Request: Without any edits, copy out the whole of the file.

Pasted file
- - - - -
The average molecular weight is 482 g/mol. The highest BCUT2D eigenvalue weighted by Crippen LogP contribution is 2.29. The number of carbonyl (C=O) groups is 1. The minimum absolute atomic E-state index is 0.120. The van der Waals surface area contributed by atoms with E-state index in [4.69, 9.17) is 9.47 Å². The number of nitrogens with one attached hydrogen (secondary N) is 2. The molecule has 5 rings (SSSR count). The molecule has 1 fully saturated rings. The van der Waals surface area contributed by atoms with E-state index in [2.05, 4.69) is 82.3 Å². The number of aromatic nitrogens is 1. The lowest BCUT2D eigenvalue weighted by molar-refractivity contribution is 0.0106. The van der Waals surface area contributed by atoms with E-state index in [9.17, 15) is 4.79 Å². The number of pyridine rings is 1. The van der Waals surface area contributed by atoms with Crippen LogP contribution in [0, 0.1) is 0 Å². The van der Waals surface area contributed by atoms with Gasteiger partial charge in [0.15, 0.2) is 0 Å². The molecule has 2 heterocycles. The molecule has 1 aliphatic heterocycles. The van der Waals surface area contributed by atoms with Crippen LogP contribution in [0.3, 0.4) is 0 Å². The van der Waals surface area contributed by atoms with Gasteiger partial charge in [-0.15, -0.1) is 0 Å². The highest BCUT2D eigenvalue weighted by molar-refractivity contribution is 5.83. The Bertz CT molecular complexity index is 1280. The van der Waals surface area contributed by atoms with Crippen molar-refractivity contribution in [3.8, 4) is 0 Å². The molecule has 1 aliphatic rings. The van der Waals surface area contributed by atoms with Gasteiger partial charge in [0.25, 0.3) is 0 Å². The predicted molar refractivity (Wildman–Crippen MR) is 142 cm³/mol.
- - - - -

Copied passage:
The average molecular weight is 482 g/mol. The highest BCUT2D eigenvalue weighted by Crippen LogP contribution is 2.29. The number of carbonyl (C=O) groups is 1. The minimum absolute atomic E-state index is 0.120. The van der Waals surface area contributed by atoms with E-state index in [4.69, 9.17) is 9.47 Å². The number of nitrogens with one attached hydrogen (secondary N) is 2. The molecule has 5 rings (SSSR count). The molecule has 1 fully saturated rings. The van der Waals surface area contributed by atoms with E-state index in [2.05, 4.69) is 82.3 Å². The number of aromatic nitrogens is 1. The lowest BCUT2D eigenvalue weighted by molar-refractivity contribution is 0.0106. The van der Waals surface area contributed by atoms with E-state index in [9.17, 15) is 4.79 Å². The number of pyridine rings is 1. The van der Waals surface area contributed by atoms with Crippen LogP contribution in [0, 0.1) is 0 Å². The van der Waals surface area contributed by atoms with Gasteiger partial charge in [0.15, 0.2) is 0 Å². The molecule has 2 heterocycles. The molecule has 1 aliphatic heterocycles. The van der Waals surface area contributed by atoms with Crippen LogP contribution in [0.3, 0.4) is 0 Å². The van der Waals surface area contributed by atoms with Gasteiger partial charge in [-0.15, -0.1) is 0 Å². The highest BCUT2D eigenvalue weighted by molar-refractivity contribution is 5.83. The Bertz CT molecular complexity index is 1280. The van der Waals surface area contributed by atoms with Crippen molar-refractivity contribution in [3.8, 4) is 0 Å². The molecule has 1 aliphatic rings. The van der Waals surface area contributed by atoms with Gasteiger partial charge in [0.25, 0.3) is 0 Å². The predicted molar refractivity (Wildman–Crippen MR) is 142 cm³/mol.